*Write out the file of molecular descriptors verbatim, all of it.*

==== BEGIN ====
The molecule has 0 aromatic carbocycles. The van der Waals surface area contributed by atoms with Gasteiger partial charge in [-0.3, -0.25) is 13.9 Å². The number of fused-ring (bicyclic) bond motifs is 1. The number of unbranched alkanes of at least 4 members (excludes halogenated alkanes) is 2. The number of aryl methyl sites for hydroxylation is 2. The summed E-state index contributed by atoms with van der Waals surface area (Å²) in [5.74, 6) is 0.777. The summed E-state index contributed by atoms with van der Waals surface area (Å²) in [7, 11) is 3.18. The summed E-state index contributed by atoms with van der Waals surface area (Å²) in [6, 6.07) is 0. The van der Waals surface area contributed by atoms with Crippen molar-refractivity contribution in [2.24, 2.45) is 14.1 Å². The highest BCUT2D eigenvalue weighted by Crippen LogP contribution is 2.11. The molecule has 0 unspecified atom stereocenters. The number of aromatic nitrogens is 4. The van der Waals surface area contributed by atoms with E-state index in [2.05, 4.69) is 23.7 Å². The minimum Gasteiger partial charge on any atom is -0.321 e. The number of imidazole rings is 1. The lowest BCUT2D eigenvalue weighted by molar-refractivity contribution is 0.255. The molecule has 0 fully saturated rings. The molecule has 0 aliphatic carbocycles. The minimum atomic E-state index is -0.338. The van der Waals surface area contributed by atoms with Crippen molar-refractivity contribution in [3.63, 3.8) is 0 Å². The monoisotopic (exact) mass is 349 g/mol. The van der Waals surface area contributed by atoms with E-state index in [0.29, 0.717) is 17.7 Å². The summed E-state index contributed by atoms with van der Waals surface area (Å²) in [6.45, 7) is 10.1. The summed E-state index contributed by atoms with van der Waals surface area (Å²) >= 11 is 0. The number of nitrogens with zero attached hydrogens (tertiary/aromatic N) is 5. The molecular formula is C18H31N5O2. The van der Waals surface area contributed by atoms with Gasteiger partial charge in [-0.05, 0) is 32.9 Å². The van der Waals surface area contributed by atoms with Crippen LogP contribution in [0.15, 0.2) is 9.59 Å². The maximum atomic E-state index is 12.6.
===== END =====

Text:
The molecule has 0 aromatic carbocycles. The van der Waals surface area contributed by atoms with Gasteiger partial charge in [-0.3, -0.25) is 13.9 Å². The number of fused-ring (bicyclic) bond motifs is 1. The number of unbranched alkanes of at least 4 members (excludes halogenated alkanes) is 2. The number of aryl methyl sites for hydroxylation is 2. The summed E-state index contributed by atoms with van der Waals surface area (Å²) in [5.74, 6) is 0.777. The summed E-state index contributed by atoms with van der Waals surface area (Å²) in [7, 11) is 3.18. The summed E-state index contributed by atoms with van der Waals surface area (Å²) in [6, 6.07) is 0. The van der Waals surface area contributed by atoms with Crippen molar-refractivity contribution in [2.24, 2.45) is 14.1 Å². The highest BCUT2D eigenvalue weighted by Crippen LogP contribution is 2.11. The molecule has 0 unspecified atom stereocenters. The number of aromatic nitrogens is 4. The van der Waals surface area contributed by atoms with E-state index in [2.05, 4.69) is 23.7 Å². The minimum Gasteiger partial charge on any atom is -0.321 e. The number of imidazole rings is 1. The lowest BCUT2D eigenvalue weighted by molar-refractivity contribution is 0.255. The molecule has 0 fully saturated rings. The molecule has 0 aliphatic carbocycles. The minimum atomic E-state index is -0.338. The van der Waals surface area contributed by atoms with Crippen molar-refractivity contribution in [3.63, 3.8) is 0 Å². The monoisotopic (exact) mass is 349 g/mol. The van der Waals surface area contributed by atoms with E-state index in [0.29, 0.717) is 17.7 Å². The summed E-state index contributed by atoms with van der Waals surface area (Å²) in [6.45, 7) is 10.1. The summed E-state index contributed by atoms with van der Waals surface area (Å²) >= 11 is 0. The number of nitrogens with zero attached hydrogens (tertiary/aromatic N) is 5. The molecular formula is C18H31N5O2. The van der Waals surface area contributed by atoms with Gasteiger partial charge in [-0.05, 0) is 32.9 Å². The van der Waals surface area contributed by atoms with Crippen LogP contribution in [0.15, 0.2) is 9.59 Å². The maximum atomic E-state index is 12.6.